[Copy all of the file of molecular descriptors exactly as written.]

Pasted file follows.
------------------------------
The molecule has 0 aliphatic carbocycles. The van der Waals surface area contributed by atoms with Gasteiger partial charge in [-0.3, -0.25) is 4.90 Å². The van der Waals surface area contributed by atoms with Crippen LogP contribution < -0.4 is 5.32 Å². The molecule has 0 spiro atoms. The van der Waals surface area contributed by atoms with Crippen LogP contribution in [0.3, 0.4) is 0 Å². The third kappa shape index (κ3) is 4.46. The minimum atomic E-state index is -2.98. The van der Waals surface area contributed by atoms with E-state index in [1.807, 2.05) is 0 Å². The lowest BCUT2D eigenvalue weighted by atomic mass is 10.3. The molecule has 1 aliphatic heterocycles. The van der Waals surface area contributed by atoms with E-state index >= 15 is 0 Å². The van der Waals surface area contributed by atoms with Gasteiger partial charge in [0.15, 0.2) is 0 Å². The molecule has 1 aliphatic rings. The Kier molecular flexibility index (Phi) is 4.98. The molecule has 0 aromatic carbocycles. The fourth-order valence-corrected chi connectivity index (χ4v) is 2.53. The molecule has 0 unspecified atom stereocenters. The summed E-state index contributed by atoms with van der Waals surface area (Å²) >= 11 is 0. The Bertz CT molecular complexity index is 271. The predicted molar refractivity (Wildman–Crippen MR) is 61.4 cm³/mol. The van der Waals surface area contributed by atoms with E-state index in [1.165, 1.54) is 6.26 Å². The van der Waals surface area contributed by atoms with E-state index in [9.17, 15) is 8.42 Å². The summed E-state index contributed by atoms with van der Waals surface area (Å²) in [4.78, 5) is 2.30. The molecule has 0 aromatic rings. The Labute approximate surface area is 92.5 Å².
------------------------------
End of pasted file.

The molecule has 0 aliphatic carbocycles. The van der Waals surface area contributed by atoms with Gasteiger partial charge in [-0.3, -0.25) is 4.90 Å². The van der Waals surface area contributed by atoms with Crippen LogP contribution < -0.4 is 5.32 Å². The molecule has 0 spiro atoms. The van der Waals surface area contributed by atoms with Crippen LogP contribution in [0.3, 0.4) is 0 Å². The third kappa shape index (κ3) is 4.46. The minimum atomic E-state index is -2.98. The van der Waals surface area contributed by atoms with E-state index in [1.807, 2.05) is 0 Å². The lowest BCUT2D eigenvalue weighted by atomic mass is 10.3. The molecule has 1 aliphatic heterocycles. The van der Waals surface area contributed by atoms with E-state index >= 15 is 0 Å². The van der Waals surface area contributed by atoms with Gasteiger partial charge in [0.15, 0.2) is 0 Å². The molecule has 1 aliphatic rings. The Kier molecular flexibility index (Phi) is 4.98. The molecule has 0 aromatic carbocycles. The fourth-order valence-corrected chi connectivity index (χ4v) is 2.53. The molecule has 0 unspecified atom stereocenters. The summed E-state index contributed by atoms with van der Waals surface area (Å²) >= 11 is 0. The Bertz CT molecular complexity index is 271. The predicted molar refractivity (Wildman–Crippen MR) is 61.4 cm³/mol. The van der Waals surface area contributed by atoms with E-state index in [1.165, 1.54) is 6.26 Å². The van der Waals surface area contributed by atoms with E-state index in [9.17, 15) is 8.42 Å². The summed E-state index contributed by atoms with van der Waals surface area (Å²) in [4.78, 5) is 2.30. The molecule has 0 aromatic rings. The Labute approximate surface area is 92.5 Å².